Michael Oren: Obama's Outreach to Muslim World Could Be Rooted in Father Abandonment Issues

In latest attack on U.S. president, former Israeli envoy to U.S. takes Obama to task for 'boycotting' Charlie Hebdo and Hyper Cacher memorial in Paris.

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Michael Oren, then-ambassador to the U.S., smiles during an interview in Washington, D.C., U.S., Aug. 15, 2012.
Michael Oren, then-ambassador to the U.S., smiles during an interview in Washington, D.C., U.S., Aug. 15, 2012. Credit: Bloomberg

In his latest op-ed published ahead of his upcoming book release, former Israeli ambassador to the U.S. and current Kulanu MK Michael Oren speculated that U.S. President Barack Obama's continued outreach to the Muslim world may stem from the abandonment by his mother's two Muslim husbands.

"In addition to its academic and international affairs origins, Obama’s attitudes toward Islam clearly stem from his personal interactions with Muslims," Oren wrote in a Foreign Policy op-ed published Friday.

"I could imagine how a child raised by a Christian mother might see himself as a natural bridge between her two Muslim husbands. I could also speculate how that child’s abandonment by those men could lead him, many years later, to seek acceptance by their co-religionists."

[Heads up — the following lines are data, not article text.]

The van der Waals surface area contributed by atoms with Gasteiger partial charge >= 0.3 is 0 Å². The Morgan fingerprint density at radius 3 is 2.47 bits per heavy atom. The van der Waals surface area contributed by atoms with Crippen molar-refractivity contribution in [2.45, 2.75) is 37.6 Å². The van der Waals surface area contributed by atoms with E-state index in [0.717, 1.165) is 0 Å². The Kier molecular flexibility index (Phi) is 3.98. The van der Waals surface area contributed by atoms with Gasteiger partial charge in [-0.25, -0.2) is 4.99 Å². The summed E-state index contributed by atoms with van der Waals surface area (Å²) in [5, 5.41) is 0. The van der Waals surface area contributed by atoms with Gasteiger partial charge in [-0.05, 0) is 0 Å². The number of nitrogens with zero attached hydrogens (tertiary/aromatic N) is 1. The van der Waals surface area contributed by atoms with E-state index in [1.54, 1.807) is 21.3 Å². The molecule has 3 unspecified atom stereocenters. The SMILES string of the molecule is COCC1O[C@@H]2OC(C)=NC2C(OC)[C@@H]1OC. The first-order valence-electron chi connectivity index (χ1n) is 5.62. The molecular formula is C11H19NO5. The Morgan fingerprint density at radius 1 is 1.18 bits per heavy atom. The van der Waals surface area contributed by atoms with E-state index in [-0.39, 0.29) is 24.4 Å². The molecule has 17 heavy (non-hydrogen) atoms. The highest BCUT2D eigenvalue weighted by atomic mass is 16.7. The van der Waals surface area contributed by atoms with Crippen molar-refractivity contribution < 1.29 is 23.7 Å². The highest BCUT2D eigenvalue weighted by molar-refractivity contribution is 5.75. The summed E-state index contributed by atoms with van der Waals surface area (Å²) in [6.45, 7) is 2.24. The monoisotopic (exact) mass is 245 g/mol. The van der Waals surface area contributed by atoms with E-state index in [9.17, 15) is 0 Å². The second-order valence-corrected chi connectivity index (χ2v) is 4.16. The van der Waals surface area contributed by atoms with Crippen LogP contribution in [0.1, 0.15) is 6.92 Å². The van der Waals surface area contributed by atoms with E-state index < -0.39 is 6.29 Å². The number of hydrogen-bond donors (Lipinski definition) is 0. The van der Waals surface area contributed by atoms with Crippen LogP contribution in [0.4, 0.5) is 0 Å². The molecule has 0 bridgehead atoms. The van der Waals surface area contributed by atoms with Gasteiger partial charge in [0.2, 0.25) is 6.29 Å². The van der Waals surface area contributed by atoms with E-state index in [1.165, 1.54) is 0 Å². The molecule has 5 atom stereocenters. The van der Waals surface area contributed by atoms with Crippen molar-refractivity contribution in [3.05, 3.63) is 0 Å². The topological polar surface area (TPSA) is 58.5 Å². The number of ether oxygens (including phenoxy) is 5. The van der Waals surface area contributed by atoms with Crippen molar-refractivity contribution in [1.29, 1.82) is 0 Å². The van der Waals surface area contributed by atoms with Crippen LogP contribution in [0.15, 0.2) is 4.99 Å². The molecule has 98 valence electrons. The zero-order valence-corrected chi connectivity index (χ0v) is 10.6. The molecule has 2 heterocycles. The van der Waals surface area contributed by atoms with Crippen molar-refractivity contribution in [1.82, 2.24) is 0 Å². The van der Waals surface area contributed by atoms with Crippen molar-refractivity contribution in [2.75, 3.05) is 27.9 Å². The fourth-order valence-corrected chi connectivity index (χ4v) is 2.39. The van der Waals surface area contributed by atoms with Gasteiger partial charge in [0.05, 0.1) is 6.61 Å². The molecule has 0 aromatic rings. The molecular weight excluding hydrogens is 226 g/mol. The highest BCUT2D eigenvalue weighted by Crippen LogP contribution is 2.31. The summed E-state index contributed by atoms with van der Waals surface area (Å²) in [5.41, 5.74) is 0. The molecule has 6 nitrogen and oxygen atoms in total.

Oren also took Obama to task for "boycotting" the memorial in Paris following January's Charlie Hebdo and Hyper Cacher kosher market attacks.

"Simply put: The president could not participate in a protest against Muslim radicals whose motivations he sees as a distortion, rather than a radical interpretation, of Islam," Oren wrote.

"And if there are no terrorists spurred by Islam, there can be no purposely selected Jewish shop or intended Jewish victims, only a deli and randomly present folks."

The op-ed is Oren's latest attack against Obama ahead of the relaese of his memoir "Ally," reflecting his experiences as ambassador. Last week, Oren wrote an op-ed in the Wall Street Journal claiming that the U.S. president 'deliberately abandoned Israel.'

After the article was published, current U.S. Ambassador to Israel Dan Shapiro blasted Oren's "imaginary account of what happened," calling him "a politician and an author who wants to sell books." The U.S. State Department echoed these statements.

Finance Minister Moshe Kahlon, the head of Oren's Kulanu party, repudiated Oren's Wall Street Journal article in a letter to Shapiro, expressing deep appreciation for Obama and saying that Oren's piece does not speak for Kulanu.

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